Reaching out a Unified Hand to Those in Need

Unifying the financial, charitable, governance and community spheres, World Wide Generation looks to help end some of the sights our adolescent Mayfair scribbler saw on his youthful travels to Romania

Column by Guy Shepherd

I received the following text from the National Westminster recently. “You’ve gone over your agreed limit on Account ending ***. To minimise fees, please pay in cleared funds by 3.30pm today, 17Oct.” The importance of this message was not lost on me. It meant I have ten days before payday to survive with nothing. Disconcertingly, this includes half term with my seven year old son. My ex reports that he has been ill so I should take it easy with him. Financially, this is a relief as it will negate the adventure park or cinema haemorrhage.

But this text is not an unusual occurrence, nor is my stubbornness to reduce the “agreed limit”. I am just like many people in western society nowadays. I hang onto a hypothetical brink, by my bloodied fingernails, to debts fashioned in care free times, issued to those with little means to repay, at prices inflated for short term gains and long term misery. Governments ended up bailing out banks, our wealthy world was changed forever, our wages froze for a decade, our cost of business and living didn’t, the banks reluctantly lent us more money and we now continue to slide slowly but surely into further chaos and poverty. Around the world, people become angrier and poorer, forcing charities to operate in ever increasing environments of discord and unhappiness.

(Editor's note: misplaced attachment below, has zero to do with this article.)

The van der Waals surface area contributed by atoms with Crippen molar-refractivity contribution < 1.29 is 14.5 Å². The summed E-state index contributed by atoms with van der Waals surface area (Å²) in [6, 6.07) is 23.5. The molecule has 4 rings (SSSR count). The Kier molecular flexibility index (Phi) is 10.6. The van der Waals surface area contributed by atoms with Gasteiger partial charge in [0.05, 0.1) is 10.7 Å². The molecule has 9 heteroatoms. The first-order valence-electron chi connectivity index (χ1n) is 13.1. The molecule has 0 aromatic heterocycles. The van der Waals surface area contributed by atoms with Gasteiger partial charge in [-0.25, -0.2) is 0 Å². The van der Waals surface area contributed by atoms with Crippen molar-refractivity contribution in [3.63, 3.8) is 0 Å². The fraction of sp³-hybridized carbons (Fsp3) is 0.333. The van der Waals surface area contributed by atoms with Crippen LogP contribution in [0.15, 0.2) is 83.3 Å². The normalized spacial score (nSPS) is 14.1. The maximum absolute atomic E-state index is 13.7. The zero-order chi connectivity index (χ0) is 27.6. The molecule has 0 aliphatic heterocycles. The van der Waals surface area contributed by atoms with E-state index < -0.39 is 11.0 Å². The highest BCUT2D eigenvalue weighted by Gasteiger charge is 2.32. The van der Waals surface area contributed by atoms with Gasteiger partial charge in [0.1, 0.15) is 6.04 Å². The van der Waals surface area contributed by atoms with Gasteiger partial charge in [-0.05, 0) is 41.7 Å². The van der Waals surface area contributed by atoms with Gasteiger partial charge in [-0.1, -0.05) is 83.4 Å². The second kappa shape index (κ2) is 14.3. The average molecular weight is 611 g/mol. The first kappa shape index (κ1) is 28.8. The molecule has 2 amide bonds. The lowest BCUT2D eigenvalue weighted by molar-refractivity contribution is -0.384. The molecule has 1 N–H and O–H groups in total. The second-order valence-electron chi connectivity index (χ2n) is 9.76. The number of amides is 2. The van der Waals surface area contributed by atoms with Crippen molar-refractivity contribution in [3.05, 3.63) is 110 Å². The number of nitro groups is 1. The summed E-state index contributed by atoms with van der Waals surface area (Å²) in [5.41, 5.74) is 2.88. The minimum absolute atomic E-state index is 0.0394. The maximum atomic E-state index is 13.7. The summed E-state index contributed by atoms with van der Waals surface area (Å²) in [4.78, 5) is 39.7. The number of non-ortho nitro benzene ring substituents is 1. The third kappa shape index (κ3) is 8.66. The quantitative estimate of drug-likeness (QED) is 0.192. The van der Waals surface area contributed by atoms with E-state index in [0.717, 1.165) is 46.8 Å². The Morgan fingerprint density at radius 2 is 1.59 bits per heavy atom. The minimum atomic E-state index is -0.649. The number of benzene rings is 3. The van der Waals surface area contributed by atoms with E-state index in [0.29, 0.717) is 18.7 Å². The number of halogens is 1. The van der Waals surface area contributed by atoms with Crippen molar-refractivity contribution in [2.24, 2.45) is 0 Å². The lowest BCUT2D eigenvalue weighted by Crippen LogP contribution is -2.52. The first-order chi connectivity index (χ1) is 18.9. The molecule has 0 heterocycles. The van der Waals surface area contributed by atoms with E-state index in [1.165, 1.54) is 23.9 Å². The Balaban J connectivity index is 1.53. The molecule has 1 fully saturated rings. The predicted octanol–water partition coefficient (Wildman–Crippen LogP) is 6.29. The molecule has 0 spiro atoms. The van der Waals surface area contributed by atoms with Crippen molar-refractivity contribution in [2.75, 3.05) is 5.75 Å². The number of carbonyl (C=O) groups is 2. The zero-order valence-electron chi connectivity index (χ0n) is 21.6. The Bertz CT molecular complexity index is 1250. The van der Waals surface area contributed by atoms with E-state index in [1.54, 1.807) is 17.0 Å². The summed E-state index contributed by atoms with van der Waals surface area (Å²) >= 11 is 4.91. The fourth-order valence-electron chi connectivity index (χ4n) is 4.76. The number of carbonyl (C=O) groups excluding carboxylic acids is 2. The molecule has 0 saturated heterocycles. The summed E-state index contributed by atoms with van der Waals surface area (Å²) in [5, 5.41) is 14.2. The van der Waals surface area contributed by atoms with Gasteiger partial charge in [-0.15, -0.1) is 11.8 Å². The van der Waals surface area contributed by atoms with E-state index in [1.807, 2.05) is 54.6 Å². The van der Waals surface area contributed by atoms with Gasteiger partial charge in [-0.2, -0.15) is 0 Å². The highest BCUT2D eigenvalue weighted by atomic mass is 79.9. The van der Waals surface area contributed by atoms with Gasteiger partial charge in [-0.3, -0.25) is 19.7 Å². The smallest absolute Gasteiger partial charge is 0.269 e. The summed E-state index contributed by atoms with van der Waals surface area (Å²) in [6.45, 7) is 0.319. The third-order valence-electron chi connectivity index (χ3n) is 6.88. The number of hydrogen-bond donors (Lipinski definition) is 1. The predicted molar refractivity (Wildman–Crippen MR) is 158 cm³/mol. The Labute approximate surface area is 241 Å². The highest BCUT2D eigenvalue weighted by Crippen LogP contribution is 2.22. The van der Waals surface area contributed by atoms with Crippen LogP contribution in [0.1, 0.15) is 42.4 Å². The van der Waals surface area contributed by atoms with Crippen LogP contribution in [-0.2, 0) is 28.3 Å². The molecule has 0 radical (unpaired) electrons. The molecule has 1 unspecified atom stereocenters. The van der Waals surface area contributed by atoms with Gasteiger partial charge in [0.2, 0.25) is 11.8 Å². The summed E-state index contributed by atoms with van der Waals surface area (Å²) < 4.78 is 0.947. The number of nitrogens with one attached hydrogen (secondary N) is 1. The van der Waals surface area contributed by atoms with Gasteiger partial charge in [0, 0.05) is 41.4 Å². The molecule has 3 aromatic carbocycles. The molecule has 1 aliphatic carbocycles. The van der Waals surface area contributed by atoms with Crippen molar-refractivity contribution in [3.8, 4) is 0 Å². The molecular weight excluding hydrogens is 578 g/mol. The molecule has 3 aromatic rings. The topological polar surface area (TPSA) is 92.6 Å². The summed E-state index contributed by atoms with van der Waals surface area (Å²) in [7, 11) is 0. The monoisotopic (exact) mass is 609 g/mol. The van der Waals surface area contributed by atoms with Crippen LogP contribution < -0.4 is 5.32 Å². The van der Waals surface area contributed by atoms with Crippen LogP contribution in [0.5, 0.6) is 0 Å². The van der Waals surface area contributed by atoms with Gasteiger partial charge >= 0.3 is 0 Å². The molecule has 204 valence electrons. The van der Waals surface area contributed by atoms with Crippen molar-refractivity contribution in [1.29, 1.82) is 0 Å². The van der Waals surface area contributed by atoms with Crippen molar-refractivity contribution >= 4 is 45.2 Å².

I learnt my lesson, regarding the rigorous demands of charitable work, a long time ago. You may or may not remember my recent tale of a squirmish with our German cousins regarding occupation of a particular beach head. If you didn’t, but wish for some light relief, I recommend it in the Mayfair Beatnik archives of this omnipotent literary cascade. But I would. I was travelling with a couple of friends in 1992 and our adventures had landed us in the Middle East. But the original reason for the journey was to explore Eastern Europe, only recently emancipated from decades of Soviet rule. In particular, we were carrying a few medical supplies to an orphanage in Romania. The country had been run into the ground by the puppet dictator Nicolae Ceaucescu. I remember driving through the barren wastelands of towns made of crumbling concrete unable to stop because desperate human beings threw themselves towards our foreign vehicle in an attempt to waylay us. We even found a little girl lying unconscious in the middle of the road. Rushing on foot to help her, her eyes suddenly opened wide, she smiled knowingly and her family and neighbours rushed to rob us. Our saving grace was that one of us remained at the wheel of the van so we had the means to escape. It was strange to feel elation as their shoulders bounced off the side panels as we sped safely away.